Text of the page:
“Look at me, Cinderella,” the Colonel said, his voice sharp like the edge of a sword. “I want an answer. My country has done its best to grind you under its heel. You hate me and everything I stand for. Why?”

Cinderella squirmed under the Colonel’s intense gaze before blurting out, “Because you’re still a person. You’re an Erlauf officer, but even Erlauf soldiers deserve life. I won’t just sit there and watch someone be murdered in cold blood, even if the victim would be you. It’s wrong. It’s horrible.”

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The Colonel leaned back in his chair, the first hints of a smirk curling the corner of his lips.

“I still hate you,” Cinderella darkly added, lifting her tea cup to her lips.

The Colonel’s suggestion of a smirked bloomed. “I wouldn’t expect any less,” he said.

“Then why are you smiling?” Cinderella irritably asked, scrubbing her hands through her short hair.

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“Because you are universally kind.”

“So?”

“It’s a very rare and admirable trait.”

Cinderella drank her tea and ignored the compliment. A part of her still couldn’t believe she dragged the Colonel off, but she was glad she had. Her father would be proud of her, even if the Colonel was from Erlauf.

“Someone is bringing porridge for you—the nurse suggested you eat a little. After you eat it, you may go,” the Colonel said.

Cinderella eyed the Colonel over her teacup and said nothing.

As if on cue, a soldier carrying a wooden tray entered the room, two officers trailing him.

“Sir,” the officers saluted.

The lower-ranked soldier set the tray down in front of Cinderella and saluted before he left.

“Major Timo and Captain Sigmund. What did you find?” the Colonel asked.

“Two of the assassins were killed in combat. The third was captured, but the fourth escaped, Sir,” one of the men said, saluting the Colonel.

Cinderella stirred her porridge suspiciously.

“Excellent. What does the captive have to say?”

“Very little. We will try torture, of course—”

Cinderella abruptly shoved the tray of food away from her, once again feeling sick. She arranged her arms on the table top and rested her head on them.

A chair scraped.

“Perhaps it would be best to continue this conversation at a later time,” the Colonel said as he walked around the table. “Send the Scarlet and Storm Companies to comb the ruins for tracks and traces. Double the night patrols. Has General Harbach been notified?”

“He has, sir. As has the Commander The Colonel sighed. “Very good. Thank you, men. I will speak to you in the holding area in a few moments.”

“Yes, Sir,” the men saluted before leaving the room.

Cinderella was very still as she remembered with whom she was dealing. The Colonel wasn’t an everyday soldier; he was a powerful man who could wield an entire regiment to do his bidding. And Cinderella just told him she hated him.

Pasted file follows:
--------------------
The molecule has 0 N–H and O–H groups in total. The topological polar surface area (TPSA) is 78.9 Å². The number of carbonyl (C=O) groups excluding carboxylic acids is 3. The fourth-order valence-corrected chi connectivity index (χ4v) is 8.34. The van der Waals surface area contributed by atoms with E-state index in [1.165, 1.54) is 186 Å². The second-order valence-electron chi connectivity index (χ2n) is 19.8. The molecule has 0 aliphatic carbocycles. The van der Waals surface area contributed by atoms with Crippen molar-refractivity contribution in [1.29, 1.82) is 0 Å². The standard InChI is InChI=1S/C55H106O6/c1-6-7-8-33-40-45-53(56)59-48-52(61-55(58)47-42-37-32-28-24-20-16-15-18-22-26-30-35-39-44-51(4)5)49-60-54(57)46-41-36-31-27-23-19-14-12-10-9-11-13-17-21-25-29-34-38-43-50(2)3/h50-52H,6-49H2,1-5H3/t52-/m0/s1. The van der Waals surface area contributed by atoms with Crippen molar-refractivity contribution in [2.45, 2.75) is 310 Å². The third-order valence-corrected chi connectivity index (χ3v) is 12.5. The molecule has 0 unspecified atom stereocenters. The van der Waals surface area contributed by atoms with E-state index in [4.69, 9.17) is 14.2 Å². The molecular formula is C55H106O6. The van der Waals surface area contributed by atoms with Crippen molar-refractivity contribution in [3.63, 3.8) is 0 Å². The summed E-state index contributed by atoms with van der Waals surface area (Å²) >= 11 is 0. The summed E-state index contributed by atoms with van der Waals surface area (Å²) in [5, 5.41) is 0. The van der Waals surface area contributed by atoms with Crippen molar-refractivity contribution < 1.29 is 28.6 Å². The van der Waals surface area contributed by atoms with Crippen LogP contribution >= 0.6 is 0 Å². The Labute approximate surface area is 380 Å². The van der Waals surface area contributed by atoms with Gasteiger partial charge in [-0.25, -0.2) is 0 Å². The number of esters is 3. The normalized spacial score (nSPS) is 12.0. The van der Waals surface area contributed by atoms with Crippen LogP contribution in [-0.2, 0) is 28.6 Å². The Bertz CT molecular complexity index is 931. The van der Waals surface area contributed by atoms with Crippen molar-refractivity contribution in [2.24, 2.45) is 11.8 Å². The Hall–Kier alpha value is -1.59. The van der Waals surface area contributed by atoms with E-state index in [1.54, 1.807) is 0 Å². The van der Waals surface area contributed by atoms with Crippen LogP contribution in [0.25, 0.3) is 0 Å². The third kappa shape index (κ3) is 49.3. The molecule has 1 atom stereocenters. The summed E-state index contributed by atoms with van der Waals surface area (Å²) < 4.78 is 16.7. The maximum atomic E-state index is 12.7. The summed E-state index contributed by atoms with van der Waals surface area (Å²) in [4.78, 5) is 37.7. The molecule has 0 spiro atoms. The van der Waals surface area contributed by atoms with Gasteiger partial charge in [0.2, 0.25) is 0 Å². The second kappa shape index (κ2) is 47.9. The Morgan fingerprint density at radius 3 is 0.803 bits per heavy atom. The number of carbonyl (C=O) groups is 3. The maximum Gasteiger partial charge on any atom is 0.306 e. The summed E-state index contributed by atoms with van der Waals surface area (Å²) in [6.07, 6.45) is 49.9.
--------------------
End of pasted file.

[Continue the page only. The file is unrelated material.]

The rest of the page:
“I’m sorry. I wasn’t thinking when I asked them to report in,” the Colonel said before Cinderella felt him brush the fringe of her bangs.

Cinderella very slowly picked her head off the table. “There is nothing to apologize for, sir,” she said, her composure returning.

“Oh, no. You have saved my life. You must call me by my first name: Friedrich.”

“It would not be appropriate, sir,” Cinderella said, avoiding his eye by stirring her porridge.

The Colonel shrugged. “We shall argue about this later. I must go. After you eat, a squad of soldiers will escort you home.”

“That is unnecessary—”

“It is very necessary, and they are under orders to see you all the way to the front door of Aveyron. You will not wriggle out of this one, Pet,” the Colonel said.

Shocked by the improper nickname, Cinderella could only gape.

“Eat your porridge and rest. Stay at Aveyron tomorrow. I will send some men to check on you. Until then,” The Colonel said, running a finger down the back of Cinderella’s hand before ducking out of the room.

Cinderella gloomily stared at her porridge. Yes, she had forgotten how powerful the Colonel was.

Friedrich was in his office, his hands folded behind his head, when Colonel Merrich found him.

“What are you smiling at? You look like a creepy, old geezer,” Merrich said, leaning on the doorframe.

Friedrich’s smirk grew. “Just thinking.”

“Of?”

Friedrich didn’t answer.

“I heard about the attack against you today. General Hardbutt threw such a fit his heart almost stopped. I will be impressed if he doesn’t kill you himself for being alone with a civilian with no escort when you report in tomorrow morning,” Merrich said, playing with the medals pinned to his chest.

Friedrich stopped smirking. “So you heard?”

“Everyone within hearing distance of Werra heard.”

“Ah.”

“So this girl you were with, word is she is a Trieux noble?”

Friedrich renewed his smile. “Cinderella Lacreux, Duchess of Aveyron.”

Merrich whistled. “That’s some pedigree and title she’s toting. She’s one of your prospects?”

“She is the prospect,” Friedrich said.

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